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IPFS News Link • Biology, Botany and Zoology

For World Bee Day: Flowers Can Hear Buzzing Bees--And it Makes Their Nectar Sweeter

•, By Andy Corbley

Her work, not yet peer-reviewed, but available in a preprint repository, looked at the flowers of the evening primrose and used sound tests to prove they responded to the sound of bees' wings by increasing the sugar quantity in their nectar.

Reasoning that pollinators and flowers have co-evolved over a very, very long time, and that the world is completely saturated with sounds, Lilach Hadany, who teaches at the intersections between mathematics and biology at the University of Tel Aviv, felt it wouldn't make any sense for plants to ignore them.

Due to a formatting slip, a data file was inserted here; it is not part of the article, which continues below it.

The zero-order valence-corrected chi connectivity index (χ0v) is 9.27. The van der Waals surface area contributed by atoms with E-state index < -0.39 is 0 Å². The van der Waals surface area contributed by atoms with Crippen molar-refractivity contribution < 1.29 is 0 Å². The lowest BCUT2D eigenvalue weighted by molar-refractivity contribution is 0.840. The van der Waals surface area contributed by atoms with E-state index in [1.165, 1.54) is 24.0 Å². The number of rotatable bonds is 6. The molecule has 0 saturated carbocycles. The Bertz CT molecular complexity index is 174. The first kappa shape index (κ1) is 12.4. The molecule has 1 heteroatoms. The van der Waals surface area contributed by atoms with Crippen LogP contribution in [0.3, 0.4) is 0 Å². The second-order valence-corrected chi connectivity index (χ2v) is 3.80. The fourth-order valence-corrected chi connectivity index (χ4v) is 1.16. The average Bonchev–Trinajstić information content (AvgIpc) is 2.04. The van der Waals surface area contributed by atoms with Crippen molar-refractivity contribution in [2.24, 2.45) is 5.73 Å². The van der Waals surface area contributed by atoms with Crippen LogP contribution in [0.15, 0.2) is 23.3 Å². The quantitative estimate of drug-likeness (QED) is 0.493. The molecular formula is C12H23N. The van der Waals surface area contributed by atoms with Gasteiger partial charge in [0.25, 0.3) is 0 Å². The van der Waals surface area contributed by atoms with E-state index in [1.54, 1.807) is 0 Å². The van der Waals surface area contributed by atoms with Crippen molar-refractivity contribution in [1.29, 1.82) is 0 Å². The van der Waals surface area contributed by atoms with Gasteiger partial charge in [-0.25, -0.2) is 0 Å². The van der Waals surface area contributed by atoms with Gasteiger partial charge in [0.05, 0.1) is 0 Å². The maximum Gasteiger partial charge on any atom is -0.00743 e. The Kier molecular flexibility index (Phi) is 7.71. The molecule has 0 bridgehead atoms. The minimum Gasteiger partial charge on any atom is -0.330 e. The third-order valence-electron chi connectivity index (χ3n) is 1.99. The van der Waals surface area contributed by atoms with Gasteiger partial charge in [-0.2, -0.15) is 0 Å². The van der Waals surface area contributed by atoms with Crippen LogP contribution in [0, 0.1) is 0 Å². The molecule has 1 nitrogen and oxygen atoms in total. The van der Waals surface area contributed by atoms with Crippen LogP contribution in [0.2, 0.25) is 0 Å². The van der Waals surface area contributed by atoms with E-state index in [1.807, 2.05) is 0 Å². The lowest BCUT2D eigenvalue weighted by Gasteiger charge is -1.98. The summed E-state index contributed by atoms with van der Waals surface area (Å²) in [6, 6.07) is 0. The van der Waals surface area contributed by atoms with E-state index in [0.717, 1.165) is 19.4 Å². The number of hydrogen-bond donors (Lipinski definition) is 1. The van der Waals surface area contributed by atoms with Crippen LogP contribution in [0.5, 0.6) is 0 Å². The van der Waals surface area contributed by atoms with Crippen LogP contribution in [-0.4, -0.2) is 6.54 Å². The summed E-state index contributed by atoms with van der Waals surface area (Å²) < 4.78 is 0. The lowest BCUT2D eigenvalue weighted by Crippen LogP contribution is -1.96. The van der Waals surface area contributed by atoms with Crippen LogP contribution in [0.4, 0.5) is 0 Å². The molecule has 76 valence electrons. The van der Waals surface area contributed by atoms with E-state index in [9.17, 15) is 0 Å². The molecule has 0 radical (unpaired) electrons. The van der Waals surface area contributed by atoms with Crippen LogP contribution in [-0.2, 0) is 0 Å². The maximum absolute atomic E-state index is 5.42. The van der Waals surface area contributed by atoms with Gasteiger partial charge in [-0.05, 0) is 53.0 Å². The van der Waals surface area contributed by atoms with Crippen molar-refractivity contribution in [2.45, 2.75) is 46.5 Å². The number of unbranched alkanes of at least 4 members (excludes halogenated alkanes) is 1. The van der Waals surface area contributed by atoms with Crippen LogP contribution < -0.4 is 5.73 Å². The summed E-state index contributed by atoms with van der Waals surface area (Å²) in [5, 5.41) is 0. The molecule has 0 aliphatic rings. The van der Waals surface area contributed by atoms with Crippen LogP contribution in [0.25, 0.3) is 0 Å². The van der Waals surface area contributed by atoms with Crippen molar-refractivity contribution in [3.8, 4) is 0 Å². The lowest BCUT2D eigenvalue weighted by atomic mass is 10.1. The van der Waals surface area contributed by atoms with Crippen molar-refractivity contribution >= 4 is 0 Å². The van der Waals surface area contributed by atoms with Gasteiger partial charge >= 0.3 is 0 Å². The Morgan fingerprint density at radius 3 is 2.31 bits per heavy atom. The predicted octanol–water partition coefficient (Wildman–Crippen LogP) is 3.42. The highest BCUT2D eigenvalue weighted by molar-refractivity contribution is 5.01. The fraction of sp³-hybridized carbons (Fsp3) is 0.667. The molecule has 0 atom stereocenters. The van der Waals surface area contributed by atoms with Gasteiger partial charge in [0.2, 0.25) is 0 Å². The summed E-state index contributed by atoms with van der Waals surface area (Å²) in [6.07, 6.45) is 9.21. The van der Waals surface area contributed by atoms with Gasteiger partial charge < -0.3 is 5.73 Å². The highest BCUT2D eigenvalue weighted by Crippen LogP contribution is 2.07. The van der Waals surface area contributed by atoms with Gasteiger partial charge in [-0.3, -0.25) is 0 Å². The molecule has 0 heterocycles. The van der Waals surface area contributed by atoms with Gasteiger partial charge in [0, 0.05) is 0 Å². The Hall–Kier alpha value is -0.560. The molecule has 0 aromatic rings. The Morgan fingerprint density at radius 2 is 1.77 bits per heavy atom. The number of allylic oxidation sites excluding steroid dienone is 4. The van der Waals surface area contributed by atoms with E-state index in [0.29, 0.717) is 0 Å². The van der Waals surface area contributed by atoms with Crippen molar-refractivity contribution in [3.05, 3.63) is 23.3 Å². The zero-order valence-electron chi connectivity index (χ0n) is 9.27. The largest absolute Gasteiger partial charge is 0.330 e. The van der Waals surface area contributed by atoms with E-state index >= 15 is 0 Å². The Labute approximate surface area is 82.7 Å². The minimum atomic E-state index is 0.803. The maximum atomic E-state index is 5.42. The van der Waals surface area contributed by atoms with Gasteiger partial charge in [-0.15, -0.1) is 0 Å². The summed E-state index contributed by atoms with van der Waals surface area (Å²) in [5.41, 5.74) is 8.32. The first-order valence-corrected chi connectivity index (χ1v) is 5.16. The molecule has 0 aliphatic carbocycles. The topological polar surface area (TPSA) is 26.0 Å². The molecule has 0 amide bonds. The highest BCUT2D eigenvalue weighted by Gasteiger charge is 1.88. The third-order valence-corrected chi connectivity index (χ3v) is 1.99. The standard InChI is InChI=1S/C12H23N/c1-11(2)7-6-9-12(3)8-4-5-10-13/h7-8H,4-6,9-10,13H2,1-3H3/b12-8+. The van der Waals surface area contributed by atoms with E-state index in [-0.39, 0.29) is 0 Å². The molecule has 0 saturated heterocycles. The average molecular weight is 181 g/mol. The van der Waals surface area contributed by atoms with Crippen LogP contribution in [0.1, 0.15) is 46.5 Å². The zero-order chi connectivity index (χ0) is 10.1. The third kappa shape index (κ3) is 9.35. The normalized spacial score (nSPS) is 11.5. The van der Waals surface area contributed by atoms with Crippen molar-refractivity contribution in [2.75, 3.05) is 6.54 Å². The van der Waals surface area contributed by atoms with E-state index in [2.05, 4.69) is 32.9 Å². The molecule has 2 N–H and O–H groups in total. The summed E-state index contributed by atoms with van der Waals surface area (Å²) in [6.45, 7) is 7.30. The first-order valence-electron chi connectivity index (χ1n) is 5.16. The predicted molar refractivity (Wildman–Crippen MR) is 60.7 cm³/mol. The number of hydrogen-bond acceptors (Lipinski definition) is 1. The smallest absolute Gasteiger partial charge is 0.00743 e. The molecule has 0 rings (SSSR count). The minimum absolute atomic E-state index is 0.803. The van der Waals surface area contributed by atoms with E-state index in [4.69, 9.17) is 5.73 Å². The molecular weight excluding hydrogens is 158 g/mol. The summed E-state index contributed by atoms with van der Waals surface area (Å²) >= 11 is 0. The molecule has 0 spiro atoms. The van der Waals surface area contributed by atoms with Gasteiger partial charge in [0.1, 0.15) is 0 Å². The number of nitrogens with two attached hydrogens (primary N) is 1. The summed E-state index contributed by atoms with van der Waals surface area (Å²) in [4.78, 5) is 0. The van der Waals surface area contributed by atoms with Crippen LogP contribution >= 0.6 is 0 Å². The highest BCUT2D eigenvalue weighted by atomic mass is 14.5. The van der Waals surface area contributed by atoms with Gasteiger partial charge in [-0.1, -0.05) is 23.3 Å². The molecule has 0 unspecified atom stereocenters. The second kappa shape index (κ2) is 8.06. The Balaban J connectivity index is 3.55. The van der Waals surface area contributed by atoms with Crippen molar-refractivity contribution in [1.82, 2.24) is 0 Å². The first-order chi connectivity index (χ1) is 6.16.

Any living creature must make use of all its senses to survive until it can reproduce, and if one takes a moment to imagine how long a deaf or blind wildebeest would last on the Serengeti, they can see where Hadany is coming from.

To test her premise—that sound is an abundant natural resource that greatly aids in the quest to survive and thrive, Hadany subjected the flowers of the evening primrose to five  sound tests consisting of three different computer-generated frequencies, silence, and the recording of a honeybee's wingbeats.